‘Oh, W,’ I say. ‘No! You can’t draw on your face with texta.’
F and A run by, squealing with approval.
‘NO!’ I shout after them. ‘You can’t draw on yourselves with texta!’
I tell the Husband I really should go. I am about to hang up when F and A run past again, covered in texta. They bolt into the bathroom, followed by W. A slams the door behind them. Hard. The door is faulty and is never shut, because it jams and can’t be opened. Right now, it is jammed at a very strange angle.
‘Oh nooooo,’ I wail down the phone. ‘I really have to go now.’
I tell the Husband he should shop as long as he can. One of us might as well be sane tonight.

I peer through the crack in the doorway at the boys. F and A’s faces are worse than W’s. They are all giggling madly.
‘I’ll open the window and we’ll all climb out,’ announces F.
It takes me roughly 15 minutes to get the door open. It feels much longer.
I catch the boys as they pour out enthusiastically.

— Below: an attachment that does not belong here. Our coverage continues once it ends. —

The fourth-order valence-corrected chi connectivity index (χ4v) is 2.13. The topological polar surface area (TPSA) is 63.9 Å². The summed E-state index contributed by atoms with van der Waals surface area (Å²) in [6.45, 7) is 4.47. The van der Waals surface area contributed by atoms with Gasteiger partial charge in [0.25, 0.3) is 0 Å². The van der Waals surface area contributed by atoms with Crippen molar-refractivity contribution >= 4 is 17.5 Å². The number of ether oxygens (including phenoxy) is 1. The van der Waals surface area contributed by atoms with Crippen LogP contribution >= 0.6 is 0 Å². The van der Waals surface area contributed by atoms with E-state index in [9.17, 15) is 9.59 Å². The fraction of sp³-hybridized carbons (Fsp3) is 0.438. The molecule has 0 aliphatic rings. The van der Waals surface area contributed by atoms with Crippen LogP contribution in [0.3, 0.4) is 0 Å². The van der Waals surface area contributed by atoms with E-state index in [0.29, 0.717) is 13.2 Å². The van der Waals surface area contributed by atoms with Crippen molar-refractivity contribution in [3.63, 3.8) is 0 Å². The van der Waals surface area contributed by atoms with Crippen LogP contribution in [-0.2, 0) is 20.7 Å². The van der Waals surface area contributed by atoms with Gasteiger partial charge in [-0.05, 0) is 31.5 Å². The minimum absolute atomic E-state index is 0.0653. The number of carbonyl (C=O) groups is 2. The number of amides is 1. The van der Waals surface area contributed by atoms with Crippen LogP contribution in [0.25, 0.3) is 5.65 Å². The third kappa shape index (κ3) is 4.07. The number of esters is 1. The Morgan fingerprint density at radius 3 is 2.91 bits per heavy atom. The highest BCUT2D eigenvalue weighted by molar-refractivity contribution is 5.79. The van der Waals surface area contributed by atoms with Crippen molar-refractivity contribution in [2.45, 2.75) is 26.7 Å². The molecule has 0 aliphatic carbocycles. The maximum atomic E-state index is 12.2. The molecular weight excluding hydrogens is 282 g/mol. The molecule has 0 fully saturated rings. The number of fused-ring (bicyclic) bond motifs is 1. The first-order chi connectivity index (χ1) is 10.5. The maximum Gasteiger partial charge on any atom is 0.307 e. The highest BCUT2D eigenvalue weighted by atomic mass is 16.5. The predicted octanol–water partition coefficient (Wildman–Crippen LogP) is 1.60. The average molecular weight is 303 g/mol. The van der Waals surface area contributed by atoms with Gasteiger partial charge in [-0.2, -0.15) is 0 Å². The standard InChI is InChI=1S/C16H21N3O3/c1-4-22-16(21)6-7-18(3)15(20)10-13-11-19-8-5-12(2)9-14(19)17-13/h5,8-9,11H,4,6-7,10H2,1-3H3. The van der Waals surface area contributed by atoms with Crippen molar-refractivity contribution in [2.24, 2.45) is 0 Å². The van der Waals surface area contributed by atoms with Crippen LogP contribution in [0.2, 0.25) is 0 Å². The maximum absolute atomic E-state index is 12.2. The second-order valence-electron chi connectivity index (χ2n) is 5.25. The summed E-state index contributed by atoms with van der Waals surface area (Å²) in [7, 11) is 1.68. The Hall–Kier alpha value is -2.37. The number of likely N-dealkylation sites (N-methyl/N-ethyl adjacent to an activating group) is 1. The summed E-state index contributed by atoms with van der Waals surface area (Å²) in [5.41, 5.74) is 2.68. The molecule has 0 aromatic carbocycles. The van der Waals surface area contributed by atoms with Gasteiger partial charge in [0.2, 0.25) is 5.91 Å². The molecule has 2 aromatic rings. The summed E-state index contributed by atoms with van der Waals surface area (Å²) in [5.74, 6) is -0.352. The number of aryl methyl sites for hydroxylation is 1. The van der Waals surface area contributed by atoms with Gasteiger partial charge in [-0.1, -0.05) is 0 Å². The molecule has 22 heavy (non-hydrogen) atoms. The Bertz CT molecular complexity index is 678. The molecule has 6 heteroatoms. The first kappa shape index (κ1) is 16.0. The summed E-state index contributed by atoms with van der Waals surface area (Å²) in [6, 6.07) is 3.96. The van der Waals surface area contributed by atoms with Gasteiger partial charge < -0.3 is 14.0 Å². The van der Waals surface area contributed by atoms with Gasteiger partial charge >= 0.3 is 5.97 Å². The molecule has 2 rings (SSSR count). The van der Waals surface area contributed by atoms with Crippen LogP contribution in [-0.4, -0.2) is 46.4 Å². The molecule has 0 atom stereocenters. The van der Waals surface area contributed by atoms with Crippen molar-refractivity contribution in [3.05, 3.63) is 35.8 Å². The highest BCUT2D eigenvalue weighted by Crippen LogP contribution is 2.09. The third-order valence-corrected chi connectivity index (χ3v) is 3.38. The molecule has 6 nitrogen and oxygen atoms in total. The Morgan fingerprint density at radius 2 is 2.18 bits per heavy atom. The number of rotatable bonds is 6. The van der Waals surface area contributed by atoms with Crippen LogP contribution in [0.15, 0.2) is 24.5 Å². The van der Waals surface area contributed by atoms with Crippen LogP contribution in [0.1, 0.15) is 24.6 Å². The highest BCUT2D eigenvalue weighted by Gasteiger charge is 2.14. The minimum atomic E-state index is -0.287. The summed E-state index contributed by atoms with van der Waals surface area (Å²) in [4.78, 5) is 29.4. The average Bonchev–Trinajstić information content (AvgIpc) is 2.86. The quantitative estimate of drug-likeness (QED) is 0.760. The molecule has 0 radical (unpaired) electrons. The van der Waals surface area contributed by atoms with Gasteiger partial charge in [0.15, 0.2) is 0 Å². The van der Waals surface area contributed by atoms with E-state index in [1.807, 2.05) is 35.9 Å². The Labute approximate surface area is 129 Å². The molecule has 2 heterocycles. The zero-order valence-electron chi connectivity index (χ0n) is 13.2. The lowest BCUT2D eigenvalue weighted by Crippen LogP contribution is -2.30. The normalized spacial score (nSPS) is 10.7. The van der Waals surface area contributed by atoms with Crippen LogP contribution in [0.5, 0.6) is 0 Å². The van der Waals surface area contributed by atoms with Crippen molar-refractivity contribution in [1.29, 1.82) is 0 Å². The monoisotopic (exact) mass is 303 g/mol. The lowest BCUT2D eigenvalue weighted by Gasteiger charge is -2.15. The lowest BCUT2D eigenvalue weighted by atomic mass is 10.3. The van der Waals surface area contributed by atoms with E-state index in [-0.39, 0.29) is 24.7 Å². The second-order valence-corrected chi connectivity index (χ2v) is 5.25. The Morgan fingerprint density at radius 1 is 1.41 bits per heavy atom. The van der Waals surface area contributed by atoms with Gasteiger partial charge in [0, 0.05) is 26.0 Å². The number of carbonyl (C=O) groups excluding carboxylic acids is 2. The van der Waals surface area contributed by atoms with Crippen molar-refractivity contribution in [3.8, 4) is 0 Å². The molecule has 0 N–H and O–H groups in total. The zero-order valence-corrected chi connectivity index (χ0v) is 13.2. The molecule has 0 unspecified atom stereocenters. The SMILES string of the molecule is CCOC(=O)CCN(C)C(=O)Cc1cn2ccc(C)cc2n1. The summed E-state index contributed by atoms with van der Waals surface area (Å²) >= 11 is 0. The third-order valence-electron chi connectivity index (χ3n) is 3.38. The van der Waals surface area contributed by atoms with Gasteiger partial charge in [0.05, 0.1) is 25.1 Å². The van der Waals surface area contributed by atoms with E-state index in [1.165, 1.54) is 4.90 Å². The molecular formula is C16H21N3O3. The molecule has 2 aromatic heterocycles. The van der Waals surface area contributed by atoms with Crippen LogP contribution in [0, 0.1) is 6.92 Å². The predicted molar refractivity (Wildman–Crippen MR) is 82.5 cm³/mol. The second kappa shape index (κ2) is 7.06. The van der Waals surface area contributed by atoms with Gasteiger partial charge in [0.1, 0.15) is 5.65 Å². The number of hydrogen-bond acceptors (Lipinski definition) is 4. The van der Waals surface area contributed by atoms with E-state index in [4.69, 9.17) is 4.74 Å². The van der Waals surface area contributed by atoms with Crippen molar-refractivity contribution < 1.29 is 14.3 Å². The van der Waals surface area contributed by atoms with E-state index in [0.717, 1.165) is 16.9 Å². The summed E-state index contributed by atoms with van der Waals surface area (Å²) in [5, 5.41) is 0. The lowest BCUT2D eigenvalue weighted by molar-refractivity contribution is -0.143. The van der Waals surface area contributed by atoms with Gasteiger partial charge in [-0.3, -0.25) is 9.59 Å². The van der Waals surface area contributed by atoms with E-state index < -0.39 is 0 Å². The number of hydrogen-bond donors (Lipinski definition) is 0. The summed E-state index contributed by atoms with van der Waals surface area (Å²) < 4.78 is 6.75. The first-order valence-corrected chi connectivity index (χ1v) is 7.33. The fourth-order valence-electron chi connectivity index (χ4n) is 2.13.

‘I thought we were going to be stuck FOREVER!’

‘I need to wash your faces.’
I do A and W first. It takes a long time. The boys giggle as I come to F. He rolls up his sleeves.
‘He did his willy, too,’ says A.
‘And his bum,’ echoes W.
I inspect his handiwork and grimly deposit him in the shower.

After all the boys have been cleaned up, I feel slightly bad. They were being creative. They were naughty for using texta, but what if I had face paint? I am inspired. I dig out a few old lipsticks I never use. I take them into the backyard and tell the boys they can use them to paint their faces.
‘This is make-up,’ I say. ‘It’s MEANT for faces.’
Ten minutes later, the boys visit me in the lounge room. I regret my decision. A has covered his entire face in glitter-flecked orangey bronze lipstick. He shimmers as he bounces excitedly before me.
‘I look CHINESE!’ he shouts.
I haven’t seen any Chinese people with glittery bronze faces, but I am too gobsmacked to respond. This time, it’s my fault. He has also helped himself to my mascara, which he has used to paint his eyebrows.